Philip Collins is a columnist on The Times and the chair of the Trustees at the think tank Demos. Until 2007 he was the chief speech writer to the Prime Minister Tony Blair. Before that he has worked as a director of a think tank, in investment banking and in academia. He is the author of The Art of Presentations: The Secrets of Making People Remember What You Say.
In this article he outlines the rhetorical approaches taken to the UK’s recent European Union referendum. The political campaigns for the 6 months up to the vote on 23rd June 2016, split the country. The ‘Remain’ side (in favour of UK staying inside the European Union) fought a campaign based on the economic consequences of leaving the EU. The ‘Brexit’ campaign (in favour of the UK’s exit from the European Union) was built around the fears of growing immigration to the UK, the increasing costs of EU membership and the importance of ‘sovereignty’, freedom and democracy. It seemed all the way through the campaign period that the Brexit messaging was clearer, stronger and more successful in engaging with the electorate, but all the while it was felt that the Remain side would win. They didn’t win.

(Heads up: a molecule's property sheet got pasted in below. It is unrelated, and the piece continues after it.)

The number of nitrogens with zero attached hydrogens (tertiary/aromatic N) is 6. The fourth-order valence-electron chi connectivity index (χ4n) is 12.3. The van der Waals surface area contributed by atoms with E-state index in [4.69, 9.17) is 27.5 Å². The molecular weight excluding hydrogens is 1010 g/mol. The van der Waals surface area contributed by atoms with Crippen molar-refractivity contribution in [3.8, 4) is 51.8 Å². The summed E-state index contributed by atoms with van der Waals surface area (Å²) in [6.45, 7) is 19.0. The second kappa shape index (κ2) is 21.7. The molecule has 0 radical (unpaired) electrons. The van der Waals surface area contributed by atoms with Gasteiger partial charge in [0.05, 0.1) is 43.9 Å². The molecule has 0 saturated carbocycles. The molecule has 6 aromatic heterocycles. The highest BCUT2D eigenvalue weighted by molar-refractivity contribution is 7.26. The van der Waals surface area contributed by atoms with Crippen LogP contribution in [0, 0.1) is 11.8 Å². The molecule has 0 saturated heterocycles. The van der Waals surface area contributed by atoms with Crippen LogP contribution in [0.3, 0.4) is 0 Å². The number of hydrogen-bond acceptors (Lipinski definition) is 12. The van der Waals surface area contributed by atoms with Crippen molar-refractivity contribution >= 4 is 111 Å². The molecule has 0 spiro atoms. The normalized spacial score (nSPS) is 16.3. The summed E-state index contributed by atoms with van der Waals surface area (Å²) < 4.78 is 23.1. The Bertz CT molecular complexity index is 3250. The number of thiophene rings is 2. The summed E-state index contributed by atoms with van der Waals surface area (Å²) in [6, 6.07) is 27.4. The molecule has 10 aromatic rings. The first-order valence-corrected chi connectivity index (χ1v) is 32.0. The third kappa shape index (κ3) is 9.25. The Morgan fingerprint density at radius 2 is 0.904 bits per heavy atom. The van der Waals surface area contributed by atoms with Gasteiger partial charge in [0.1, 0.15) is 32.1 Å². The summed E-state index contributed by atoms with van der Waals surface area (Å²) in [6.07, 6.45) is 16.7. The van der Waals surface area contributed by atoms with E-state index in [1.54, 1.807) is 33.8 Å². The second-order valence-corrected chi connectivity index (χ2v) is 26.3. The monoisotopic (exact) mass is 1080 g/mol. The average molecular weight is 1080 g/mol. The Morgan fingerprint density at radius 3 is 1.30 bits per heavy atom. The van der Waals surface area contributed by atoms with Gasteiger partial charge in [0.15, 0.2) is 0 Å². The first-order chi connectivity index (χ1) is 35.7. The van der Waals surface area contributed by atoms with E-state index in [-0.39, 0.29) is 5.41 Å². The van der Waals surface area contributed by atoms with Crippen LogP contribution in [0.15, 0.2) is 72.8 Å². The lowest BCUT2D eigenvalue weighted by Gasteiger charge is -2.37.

The vote was won, unexpectedly, by the ‘Brexit’ side by 52 to 48% of the vote. It led to the immediate resignation of the UK Prime Minister, David Cameron, and huge political and economic turmoil for the UK. Philip’s article gives a great insight into the challenges of creating memorable messages for political speeches and, of course, for other less high-profile and controversial issues. The key lessons? That the strongest, clearest, most relevant ‘Big Idea’ will be remembered by the audience when everything else has been forgotten. Whether that ‘Big Idea’ is objectively true, or means the same thing to each audience member is much less important. Or at least it was in this controversial campaign.
My favourite image in any speech on which I worked for Tony Blair came in a speech about the European Union. It was an image which, as it has turned out, might have been useful for the defeated Remain campaign.